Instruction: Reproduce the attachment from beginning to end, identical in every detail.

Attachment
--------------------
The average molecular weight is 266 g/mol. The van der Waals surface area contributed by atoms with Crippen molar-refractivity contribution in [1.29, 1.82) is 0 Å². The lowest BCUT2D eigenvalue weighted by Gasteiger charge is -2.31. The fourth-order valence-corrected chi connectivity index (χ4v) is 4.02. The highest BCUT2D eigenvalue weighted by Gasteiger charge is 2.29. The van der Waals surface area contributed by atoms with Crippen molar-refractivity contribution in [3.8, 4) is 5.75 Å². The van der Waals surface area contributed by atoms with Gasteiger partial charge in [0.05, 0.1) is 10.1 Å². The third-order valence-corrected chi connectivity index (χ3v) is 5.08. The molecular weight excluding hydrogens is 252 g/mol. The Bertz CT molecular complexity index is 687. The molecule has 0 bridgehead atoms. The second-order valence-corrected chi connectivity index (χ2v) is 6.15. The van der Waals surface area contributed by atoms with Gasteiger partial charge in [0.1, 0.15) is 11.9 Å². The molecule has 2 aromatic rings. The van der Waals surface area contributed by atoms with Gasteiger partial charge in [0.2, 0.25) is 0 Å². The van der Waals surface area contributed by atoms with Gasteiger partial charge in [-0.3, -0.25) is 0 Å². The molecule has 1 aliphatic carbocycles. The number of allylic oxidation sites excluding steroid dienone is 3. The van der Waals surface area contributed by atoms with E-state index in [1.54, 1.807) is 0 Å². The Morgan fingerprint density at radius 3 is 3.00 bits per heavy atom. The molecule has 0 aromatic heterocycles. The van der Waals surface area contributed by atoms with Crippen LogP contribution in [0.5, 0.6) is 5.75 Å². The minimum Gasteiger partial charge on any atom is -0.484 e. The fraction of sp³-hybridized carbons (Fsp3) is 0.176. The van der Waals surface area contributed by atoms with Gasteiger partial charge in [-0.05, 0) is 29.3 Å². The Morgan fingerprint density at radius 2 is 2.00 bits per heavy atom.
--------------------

The average molecular weight is 266 g/mol. The van der Waals surface area contributed by atoms with Crippen molar-refractivity contribution in [1.29, 1.82) is 0 Å². The lowest BCUT2D eigenvalue weighted by Gasteiger charge is -2.31. The fourth-order valence-corrected chi connectivity index (χ4v) is 4.02. The highest BCUT2D eigenvalue weighted by Gasteiger charge is 2.29. The van der Waals surface area contributed by atoms with Crippen molar-refractivity contribution in [3.8, 4) is 5.75 Å². The van der Waals surface area contributed by atoms with Gasteiger partial charge in [0.05, 0.1) is 10.1 Å². The third-order valence-corrected chi connectivity index (χ3v) is 5.08. The molecular weight excluding hydrogens is 252 g/mol. The Bertz CT molecular complexity index is 687. The molecule has 0 bridgehead atoms. The second-order valence-corrected chi connectivity index (χ2v) is 6.15. The van der Waals surface area contributed by atoms with Gasteiger partial charge in [0.1, 0.15) is 11.9 Å². The molecule has 2 aromatic rings. The van der Waals surface area contributed by atoms with Gasteiger partial charge in [0.2, 0.25) is 0 Å². The van der Waals surface area contributed by atoms with Gasteiger partial charge in [-0.3, -0.25) is 0 Å². The molecule has 1 aliphatic carbocycles. The number of allylic oxidation sites excluding steroid dienone is 3. The van der Waals surface area contributed by atoms with E-state index in [1.54, 1.807) is 0 Å². The Morgan fingerprint density at radius 3 is 3.00 bits per heavy atom. The molecule has 0 aromatic heterocycles. The van der Waals surface area contributed by atoms with Crippen LogP contribution in [0.5, 0.6) is 5.75 Å². The minimum Gasteiger partial charge on any atom is -0.484 e. The fraction of sp³-hybridized carbons (Fsp3) is 0.176. The van der Waals surface area contributed by atoms with Gasteiger partial charge in [-0.05, 0) is 29.3 Å². The Morgan fingerprint density at radius 2 is 2.00 bits per heavy atom.